Carol Zimmermann of Catholic News Service recently wrote a great article which gave an overview of this year’s Center for Applied Research in the Apostolate report to Catholic press on the current state of communications efforts in the Catholic Church:
Most U.S. Catholics are not looking for spirituality online, in fact, half of them are unaware the church even has an online presence, according to researchers at Georgetown University’s Center for Applied Research in the Apostolate.
The most widely used communication tool in Catholic Church is the parish bulletin, followed by a diocesan newspaper or magazine — in print form — which one in four adult Catholics have read in the past three months, CARA reports.
Narrowing the focus on Catholics who attend Mass each week, CARA said 13 percent of them read Catholic blogs and 17 percent view religious material on YouTube.
Anyone who spends time working in Catholic new media might look at this report and despair. We bloggers — so steeped in the Church’s “inside baseball” — often forget that the average guy in the pew sometimes has very little clue about much that goes on outside his parish. I do have to say that since the election of Pope Francis, mainstream media reports on the Church seem to be having an impact. I’ve noted an uptick in family and friends asking about news coming from the Vatican. They are more tuned in to their Church, and that’s a good thing.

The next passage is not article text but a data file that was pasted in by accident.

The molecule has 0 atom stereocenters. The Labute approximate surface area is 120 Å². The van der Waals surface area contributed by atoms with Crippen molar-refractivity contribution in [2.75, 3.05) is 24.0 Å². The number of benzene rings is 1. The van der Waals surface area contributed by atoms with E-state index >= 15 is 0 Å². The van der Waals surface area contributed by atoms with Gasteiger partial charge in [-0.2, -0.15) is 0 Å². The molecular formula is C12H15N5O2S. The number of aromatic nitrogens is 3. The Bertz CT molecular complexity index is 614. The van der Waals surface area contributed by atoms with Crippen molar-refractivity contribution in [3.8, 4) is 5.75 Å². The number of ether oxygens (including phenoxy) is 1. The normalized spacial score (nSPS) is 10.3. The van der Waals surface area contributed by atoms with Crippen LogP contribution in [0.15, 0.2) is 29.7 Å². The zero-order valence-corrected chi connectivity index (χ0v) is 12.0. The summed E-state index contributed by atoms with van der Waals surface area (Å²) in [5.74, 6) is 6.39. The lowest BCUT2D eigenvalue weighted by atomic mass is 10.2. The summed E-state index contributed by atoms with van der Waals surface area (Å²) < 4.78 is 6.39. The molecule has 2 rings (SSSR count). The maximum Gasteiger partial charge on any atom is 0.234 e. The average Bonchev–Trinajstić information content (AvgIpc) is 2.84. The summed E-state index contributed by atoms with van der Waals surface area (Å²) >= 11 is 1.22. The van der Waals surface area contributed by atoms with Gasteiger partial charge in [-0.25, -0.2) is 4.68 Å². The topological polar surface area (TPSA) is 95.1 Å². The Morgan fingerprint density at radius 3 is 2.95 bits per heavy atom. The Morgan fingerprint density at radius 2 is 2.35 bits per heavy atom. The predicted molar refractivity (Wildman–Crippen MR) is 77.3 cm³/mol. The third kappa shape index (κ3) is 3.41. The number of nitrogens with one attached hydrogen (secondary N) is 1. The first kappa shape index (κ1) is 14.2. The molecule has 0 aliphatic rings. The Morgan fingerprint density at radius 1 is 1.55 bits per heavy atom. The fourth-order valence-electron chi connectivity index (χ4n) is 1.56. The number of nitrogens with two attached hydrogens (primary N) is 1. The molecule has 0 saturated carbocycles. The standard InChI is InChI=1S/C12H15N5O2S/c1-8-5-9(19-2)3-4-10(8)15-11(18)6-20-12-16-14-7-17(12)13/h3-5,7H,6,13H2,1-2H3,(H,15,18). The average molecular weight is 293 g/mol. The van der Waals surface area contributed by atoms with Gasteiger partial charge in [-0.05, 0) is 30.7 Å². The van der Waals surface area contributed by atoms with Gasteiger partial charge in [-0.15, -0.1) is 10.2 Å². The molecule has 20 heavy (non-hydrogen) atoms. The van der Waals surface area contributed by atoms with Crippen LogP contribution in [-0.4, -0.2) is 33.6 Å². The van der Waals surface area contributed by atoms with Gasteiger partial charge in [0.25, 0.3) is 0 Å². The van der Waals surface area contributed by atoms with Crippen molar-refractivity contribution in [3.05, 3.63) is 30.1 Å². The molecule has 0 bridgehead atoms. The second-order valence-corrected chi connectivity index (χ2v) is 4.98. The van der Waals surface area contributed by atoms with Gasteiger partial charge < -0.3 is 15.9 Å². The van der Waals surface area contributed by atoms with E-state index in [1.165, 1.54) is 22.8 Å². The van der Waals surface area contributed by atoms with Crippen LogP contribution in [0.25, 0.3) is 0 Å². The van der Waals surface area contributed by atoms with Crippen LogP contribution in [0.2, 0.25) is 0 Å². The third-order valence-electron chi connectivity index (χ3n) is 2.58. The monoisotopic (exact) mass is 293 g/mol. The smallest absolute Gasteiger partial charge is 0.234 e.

So what do I think when I read this update on the most recent CARA study? It actually makes me realize that perhaps the most efficacious tool in the technological realm of the New Evangelization is our own Facebook pages. The average Catholic may not be reading Catholic blogs or watching videos promulgated be official Church sources, but plenty of us spend hours each week on Facebook. According to an August 2013 Pew Internet resource, 72% of online adults use social networking sites.
This puts a burden on all of us to be careful with our social media efforts. We have to avoid being obnoxious, overdoing the “holy roller” stuff in our zeal. We also have to err on the side of caution — when we spread unreliable or malicious information in social media about our Church, there are repercussions.
Now, more than ever, we have new and exciting tools to share the faith we love with the people who matter most in our lives. Let’s not rely on them picking up the Church bulletin (although that’s obviously still a great tool!) Let’s each embrace the power of social media to share the Good News of the gospel in our own way. Let’s let our joy shine through like a light in the darkness.
A question for you: Do you consider your social media platforms to be a tool for sharing your faith?